Devolution and democratisation of natural resource management in southern Africa: A comparative analysis of CBNRM policy processes in Botswana and Zimbabwe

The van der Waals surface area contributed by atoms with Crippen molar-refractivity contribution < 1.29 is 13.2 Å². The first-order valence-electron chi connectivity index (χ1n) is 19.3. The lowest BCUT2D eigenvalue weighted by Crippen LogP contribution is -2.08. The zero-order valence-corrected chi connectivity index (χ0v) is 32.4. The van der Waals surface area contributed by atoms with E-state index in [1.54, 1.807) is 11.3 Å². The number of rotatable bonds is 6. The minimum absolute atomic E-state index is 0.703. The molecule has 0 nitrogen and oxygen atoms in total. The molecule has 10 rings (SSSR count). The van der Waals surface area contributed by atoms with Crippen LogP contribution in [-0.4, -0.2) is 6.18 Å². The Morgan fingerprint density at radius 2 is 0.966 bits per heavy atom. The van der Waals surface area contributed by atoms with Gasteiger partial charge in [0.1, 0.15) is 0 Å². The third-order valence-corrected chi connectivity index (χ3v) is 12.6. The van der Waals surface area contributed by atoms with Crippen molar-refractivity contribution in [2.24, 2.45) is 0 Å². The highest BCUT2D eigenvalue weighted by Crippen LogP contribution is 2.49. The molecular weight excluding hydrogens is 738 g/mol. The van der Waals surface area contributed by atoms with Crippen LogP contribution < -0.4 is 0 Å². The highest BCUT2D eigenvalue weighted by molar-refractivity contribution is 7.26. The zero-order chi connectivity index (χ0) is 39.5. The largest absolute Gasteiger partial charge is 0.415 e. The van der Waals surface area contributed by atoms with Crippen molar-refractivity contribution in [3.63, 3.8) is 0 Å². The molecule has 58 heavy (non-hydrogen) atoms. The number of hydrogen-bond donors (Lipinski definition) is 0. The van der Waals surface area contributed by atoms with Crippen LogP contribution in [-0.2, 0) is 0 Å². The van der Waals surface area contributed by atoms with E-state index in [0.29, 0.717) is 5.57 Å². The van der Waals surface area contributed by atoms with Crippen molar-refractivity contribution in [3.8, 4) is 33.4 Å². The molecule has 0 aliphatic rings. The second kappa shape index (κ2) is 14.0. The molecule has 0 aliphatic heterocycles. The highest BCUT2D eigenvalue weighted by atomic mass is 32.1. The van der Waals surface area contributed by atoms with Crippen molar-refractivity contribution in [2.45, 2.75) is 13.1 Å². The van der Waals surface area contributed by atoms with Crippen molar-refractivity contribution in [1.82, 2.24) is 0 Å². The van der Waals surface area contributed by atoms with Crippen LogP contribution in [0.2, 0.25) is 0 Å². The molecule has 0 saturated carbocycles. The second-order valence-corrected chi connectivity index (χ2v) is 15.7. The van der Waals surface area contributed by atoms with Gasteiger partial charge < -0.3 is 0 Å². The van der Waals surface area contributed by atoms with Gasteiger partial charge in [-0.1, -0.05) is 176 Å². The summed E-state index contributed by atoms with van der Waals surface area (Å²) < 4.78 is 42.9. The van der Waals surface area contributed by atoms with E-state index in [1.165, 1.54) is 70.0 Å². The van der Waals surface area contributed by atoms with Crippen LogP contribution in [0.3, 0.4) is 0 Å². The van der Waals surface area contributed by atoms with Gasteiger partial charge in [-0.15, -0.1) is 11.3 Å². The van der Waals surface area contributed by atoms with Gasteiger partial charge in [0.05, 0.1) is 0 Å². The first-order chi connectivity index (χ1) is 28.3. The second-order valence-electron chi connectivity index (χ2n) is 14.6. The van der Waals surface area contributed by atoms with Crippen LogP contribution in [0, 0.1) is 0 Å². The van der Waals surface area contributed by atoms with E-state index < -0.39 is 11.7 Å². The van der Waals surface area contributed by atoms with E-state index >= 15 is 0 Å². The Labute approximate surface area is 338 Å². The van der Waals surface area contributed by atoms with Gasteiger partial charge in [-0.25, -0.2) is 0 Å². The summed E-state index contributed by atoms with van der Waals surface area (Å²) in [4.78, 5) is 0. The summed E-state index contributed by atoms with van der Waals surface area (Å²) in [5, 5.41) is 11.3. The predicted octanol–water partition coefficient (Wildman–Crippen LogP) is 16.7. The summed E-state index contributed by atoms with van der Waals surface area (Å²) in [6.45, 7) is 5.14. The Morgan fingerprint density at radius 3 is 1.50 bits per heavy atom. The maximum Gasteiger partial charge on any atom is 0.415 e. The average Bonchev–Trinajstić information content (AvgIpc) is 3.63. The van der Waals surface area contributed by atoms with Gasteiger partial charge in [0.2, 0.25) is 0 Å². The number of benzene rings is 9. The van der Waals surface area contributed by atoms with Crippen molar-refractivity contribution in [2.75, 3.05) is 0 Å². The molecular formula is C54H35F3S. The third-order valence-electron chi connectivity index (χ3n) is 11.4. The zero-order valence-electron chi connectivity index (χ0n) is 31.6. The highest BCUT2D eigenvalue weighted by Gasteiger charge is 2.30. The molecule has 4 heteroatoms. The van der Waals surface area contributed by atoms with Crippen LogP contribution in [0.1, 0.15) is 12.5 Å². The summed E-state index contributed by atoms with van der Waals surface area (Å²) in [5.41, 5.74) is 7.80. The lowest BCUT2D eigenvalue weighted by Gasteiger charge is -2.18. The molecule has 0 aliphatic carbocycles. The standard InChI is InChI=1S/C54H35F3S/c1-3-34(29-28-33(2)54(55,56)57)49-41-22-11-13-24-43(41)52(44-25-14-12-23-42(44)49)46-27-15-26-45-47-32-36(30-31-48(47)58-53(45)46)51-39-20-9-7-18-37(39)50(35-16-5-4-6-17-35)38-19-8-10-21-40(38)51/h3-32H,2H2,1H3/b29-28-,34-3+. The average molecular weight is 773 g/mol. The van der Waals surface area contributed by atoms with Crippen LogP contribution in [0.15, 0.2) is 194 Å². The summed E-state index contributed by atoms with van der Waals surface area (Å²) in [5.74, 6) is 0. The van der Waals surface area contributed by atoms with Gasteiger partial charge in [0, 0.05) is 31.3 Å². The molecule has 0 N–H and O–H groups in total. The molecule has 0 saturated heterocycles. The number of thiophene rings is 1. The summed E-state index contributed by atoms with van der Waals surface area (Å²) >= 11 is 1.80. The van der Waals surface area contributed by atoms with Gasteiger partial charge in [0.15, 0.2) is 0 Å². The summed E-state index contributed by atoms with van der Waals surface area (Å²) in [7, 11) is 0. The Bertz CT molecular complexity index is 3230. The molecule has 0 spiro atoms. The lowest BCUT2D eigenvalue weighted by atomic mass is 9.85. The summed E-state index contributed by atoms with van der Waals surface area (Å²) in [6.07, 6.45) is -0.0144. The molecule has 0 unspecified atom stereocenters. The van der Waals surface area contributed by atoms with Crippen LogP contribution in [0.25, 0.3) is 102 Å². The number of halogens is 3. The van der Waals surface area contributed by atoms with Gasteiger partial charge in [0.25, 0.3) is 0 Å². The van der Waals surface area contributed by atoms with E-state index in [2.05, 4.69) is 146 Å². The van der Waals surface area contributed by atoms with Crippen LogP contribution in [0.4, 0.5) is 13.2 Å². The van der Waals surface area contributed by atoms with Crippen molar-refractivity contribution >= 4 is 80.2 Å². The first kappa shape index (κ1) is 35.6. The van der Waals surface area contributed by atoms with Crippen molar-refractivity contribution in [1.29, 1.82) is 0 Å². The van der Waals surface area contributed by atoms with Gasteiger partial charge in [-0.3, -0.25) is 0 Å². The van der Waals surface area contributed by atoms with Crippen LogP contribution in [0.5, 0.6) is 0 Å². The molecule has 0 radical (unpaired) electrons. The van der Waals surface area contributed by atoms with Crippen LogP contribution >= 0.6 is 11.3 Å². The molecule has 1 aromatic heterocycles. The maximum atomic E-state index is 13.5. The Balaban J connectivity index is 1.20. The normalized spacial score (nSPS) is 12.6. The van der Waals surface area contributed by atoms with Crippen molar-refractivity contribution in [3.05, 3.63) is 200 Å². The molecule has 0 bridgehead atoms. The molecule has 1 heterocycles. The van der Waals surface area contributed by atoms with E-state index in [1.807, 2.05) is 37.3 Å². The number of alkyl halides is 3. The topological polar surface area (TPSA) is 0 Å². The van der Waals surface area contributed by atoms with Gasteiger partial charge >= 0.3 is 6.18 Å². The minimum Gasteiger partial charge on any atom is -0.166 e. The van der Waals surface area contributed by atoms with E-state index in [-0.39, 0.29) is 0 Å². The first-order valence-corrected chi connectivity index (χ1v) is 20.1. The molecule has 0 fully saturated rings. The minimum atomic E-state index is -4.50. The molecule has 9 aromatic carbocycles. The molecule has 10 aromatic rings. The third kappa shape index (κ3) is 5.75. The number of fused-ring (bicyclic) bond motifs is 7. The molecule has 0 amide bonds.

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This paper examines the policy processes of devolution and democratisation of natural resource management as they relate to community-based natural resource management (CBNRM) outcomes in Botswana and Zimbabwe. Devolution and democratisation of natural resource management are socially and politically contested issues that reveal interesting insights about the nature of local governance and democratic practices in these two countries. Through an analysis of factors affecting the CBNRM policy process – including the role of key actors, sets of policy ideas and narratives, and political influences – the authors identified evidence of shrinking political and policy spaces for local communities and civil society to effectively influence policy. This shrinking of political and policy spaces reflects a limitation of democratic practice and space in Botswana and Zimbabwe due to authoritarian political practices and socio-political and economic challenges. These factors have stifled opportunities for devolution of natural resource management and positive CBNRM outcomes. Based on primary and secondary data, this study argues that if this impasse is to be overcome, policymaking and implementation of CBNRM should take cognisance of socio-economic and political forces at local and national levels and recognise the intimate links between these levels. Evidence from the two countries indicates that strong and influential actor-networks – which are necessarily locally driven – are vital in mobilising strong political support which in turn is central in the development of an appropriate policy environment. The evidence further suggests that local government can play a crucial role in sustaining CBNRM in the face of threats of recentralisation from political and economic elites in whose interest recentralisation lies. At the national level, local government can play a critical role in maintaining political support and legitimacy for CBNRM. At the local level, it provides essential checks and balances that can prevent elite capture of benefits and provide neutral arbitration services when community polarisation stalls momentum. Ultimately, the paper argues that local government can be a vital element in ensuring democratic outcomes, serving as an effective link between local and national scales. CBNRM implementers and advocates need to ensure that institutional and legal arrangements strike a delicate balance in serving the interests of marginalised communities through devolution and allowing decentralisation to empower local communities to direct their destiny through the creation of democratic policy spaces. This requires paying attention to the political landscape of CBNRM and engaging in innovative and strategic political manoeuvring and dialogue with government bureaucrats, politicians and other relevant stakeholders.